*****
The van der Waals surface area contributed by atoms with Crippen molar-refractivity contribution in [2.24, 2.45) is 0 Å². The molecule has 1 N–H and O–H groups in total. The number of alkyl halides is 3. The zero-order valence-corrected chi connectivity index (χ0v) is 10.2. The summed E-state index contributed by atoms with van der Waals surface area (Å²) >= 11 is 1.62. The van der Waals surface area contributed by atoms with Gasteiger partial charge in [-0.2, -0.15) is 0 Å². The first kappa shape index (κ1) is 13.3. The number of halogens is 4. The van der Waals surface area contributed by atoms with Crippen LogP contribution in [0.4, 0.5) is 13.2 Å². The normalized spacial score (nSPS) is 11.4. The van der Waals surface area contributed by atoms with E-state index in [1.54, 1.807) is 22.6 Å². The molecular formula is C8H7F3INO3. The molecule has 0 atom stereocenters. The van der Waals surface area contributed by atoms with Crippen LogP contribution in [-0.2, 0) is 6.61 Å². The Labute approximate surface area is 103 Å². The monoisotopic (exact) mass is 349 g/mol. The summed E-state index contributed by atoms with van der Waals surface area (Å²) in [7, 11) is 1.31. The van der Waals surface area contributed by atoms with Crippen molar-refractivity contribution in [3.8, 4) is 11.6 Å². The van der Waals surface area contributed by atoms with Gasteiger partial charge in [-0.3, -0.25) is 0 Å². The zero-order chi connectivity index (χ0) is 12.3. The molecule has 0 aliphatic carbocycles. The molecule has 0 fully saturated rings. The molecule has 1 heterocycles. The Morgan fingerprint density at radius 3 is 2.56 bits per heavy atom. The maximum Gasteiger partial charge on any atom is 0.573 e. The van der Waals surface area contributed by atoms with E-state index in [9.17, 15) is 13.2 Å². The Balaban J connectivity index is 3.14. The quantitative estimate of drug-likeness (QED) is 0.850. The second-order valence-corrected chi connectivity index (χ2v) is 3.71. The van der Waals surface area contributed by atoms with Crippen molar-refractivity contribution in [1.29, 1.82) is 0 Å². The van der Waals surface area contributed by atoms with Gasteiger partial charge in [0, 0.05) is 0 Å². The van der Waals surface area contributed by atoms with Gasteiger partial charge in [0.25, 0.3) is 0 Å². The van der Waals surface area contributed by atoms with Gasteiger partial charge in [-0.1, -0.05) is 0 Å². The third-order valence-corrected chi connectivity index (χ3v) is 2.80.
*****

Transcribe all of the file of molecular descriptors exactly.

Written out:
The van der Waals surface area contributed by atoms with Crippen molar-refractivity contribution in [2.24, 2.45) is 0 Å². The molecule has 1 N–H and O–H groups in total. The number of alkyl halides is 3. The zero-order valence-corrected chi connectivity index (χ0v) is 10.2. The summed E-state index contributed by atoms with van der Waals surface area (Å²) >= 11 is 1.62. The van der Waals surface area contributed by atoms with Gasteiger partial charge in [-0.2, -0.15) is 0 Å². The first kappa shape index (κ1) is 13.3. The number of halogens is 4. The van der Waals surface area contributed by atoms with Crippen LogP contribution in [0.4, 0.5) is 13.2 Å². The normalized spacial score (nSPS) is 11.4. The van der Waals surface area contributed by atoms with E-state index in [1.54, 1.807) is 22.6 Å². The molecular formula is C8H7F3INO3. The molecule has 0 atom stereocenters. The van der Waals surface area contributed by atoms with Crippen LogP contribution in [-0.2, 0) is 6.61 Å². The Labute approximate surface area is 103 Å². The monoisotopic (exact) mass is 349 g/mol. The summed E-state index contributed by atoms with van der Waals surface area (Å²) in [7, 11) is 1.31. The van der Waals surface area contributed by atoms with Crippen molar-refractivity contribution in [3.8, 4) is 11.6 Å². The van der Waals surface area contributed by atoms with Gasteiger partial charge in [-0.3, -0.25) is 0 Å². The zero-order chi connectivity index (χ0) is 12.3. The molecule has 0 aliphatic carbocycles. The molecule has 0 fully saturated rings. The molecule has 1 heterocycles. The Morgan fingerprint density at radius 3 is 2.56 bits per heavy atom. The maximum Gasteiger partial charge on any atom is 0.573 e. The van der Waals surface area contributed by atoms with E-state index in [9.17, 15) is 13.2 Å². The Balaban J connectivity index is 3.14. The quantitative estimate of drug-likeness (QED) is 0.850. The second-order valence-corrected chi connectivity index (χ2v) is 3.71. The van der Waals surface area contributed by atoms with Crippen molar-refractivity contribution in [1.29, 1.82) is 0 Å². The van der Waals surface area contributed by atoms with Gasteiger partial charge in [0, 0.05) is 0 Å². The van der Waals surface area contributed by atoms with Gasteiger partial charge in [0.25, 0.3) is 0 Å². The van der Waals surface area contributed by atoms with Gasteiger partial charge in [-0.1, -0.05) is 0 Å². The third-order valence-corrected chi connectivity index (χ3v) is 2.80.